“Australian businesses have been focussed on developing and implementing sustainability actions, but many lack the governance, risk management and reporting capabilities to support the reporting and assurance to comply with the upcoming requirements,” Nicky says.

“An important first step for many businesses will be to conduct a gap assessment against the upcoming requirements in both internal processes and external disclosures across governance, strategy, risk management and metrics and targets. They will then need to develop an action plan to address gaps, which considers responsibilities and time horizons for reporting.”

Setting strong foundations

Charles Davis, Managing Director Sustainable Finance and ESG at Commonwealth Bank, says that while the legislation will result in an uplift in mandatory reporting, it will also present opportunities for customers.

“Institutional clients have a strong history of accessing sustainable finance, typically reflecting their maturity in regards to sustainability reporting. Standardisation of data should improve this even further, particularly with respect to targeting important areas such as Scope 3 emissions over time”

“These changes will result in an opportunity for our clients to engage across their supply chains and collaborate more effectively with their suppliers and other stakeholders through the standardisation of data and information. And CBA has a role to play in this aspect, by working with our customers and their stakeholders on integrated solutions and by providing access to capital to support the transition.”

Learn more

Speak to your Relationship Executive or a member of our Sustainable Finance team to find out more.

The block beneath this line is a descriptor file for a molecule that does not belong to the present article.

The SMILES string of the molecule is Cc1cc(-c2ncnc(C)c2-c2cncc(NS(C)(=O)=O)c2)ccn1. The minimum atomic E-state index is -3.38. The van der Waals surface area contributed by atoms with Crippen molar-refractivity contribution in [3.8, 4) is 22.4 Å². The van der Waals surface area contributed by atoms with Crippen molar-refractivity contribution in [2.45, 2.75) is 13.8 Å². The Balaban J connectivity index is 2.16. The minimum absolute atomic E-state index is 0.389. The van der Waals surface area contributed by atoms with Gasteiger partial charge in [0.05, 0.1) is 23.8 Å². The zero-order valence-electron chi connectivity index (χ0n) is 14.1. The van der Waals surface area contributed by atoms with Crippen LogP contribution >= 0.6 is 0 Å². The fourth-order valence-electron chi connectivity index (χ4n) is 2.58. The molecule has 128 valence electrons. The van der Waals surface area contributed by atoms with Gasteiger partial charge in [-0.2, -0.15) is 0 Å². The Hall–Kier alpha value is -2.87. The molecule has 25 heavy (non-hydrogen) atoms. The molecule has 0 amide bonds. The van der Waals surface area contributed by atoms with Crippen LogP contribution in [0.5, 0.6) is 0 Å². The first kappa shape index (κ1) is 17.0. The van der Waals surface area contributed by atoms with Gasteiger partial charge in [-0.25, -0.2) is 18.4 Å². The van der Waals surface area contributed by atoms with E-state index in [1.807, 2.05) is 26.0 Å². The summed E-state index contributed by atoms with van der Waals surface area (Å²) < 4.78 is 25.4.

Things you should know

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    This article is intended to provide general information of an educational nature only. It does not have regard to the financial situation or needs of any reader and must not be relied upon as financial product advice. You should consider seeking independent financial advice before making any decision based on this information. The information in this article and any opinions, conclusions or recommendations are reasonably held or made, based on the information available at the time of its publication but no representation or warranty, either expressed or implied, is made or provided as to the accuracy, reliability or completeness of any statement made in this article.

    This is not an exhaustive outline of the requirements under the Treasury Laws Amendment (Financial Market Infrastructure and Other Measures) Bill 2024, and there are also exemptions. The requirements may change before being passed into law. The information above does not constitute advice in any form and may be subject to change. You should seek professional, independent advice on how these requirements impact your business.

    Credit provided by the Commonwealth Bank of Australia. Sustainability Linked Loans are only available to approved business customers and for business purposes only. Applications for finance are subject to the Bank’s eligibility and suitability criteria and normal credit approval processes. Full terms and conditions, interest rates and fees are included in the loan offer. Bank fees and charges may apply. Rates and fees are subject to change.

    Ernst & Young Disclaimer: This communication provides general information which is current at the time of production. The information contained in this communication does not constitute advice and should not be relied on as such. Professional advice should be sought prior to any action being taken in reliance on any of the information. Ernst & Young disclaims all responsibility and liability (including, without limitation, for any direct or indirect or consequential costs, loss or damage or loss of profits) arising from anything done or omitted to be done by any party in reliance, whether wholly or partially, on any of the information. Any party that relies on the information does so at its own risk. Liability limited by a scheme approved under Professional Standards Legislation.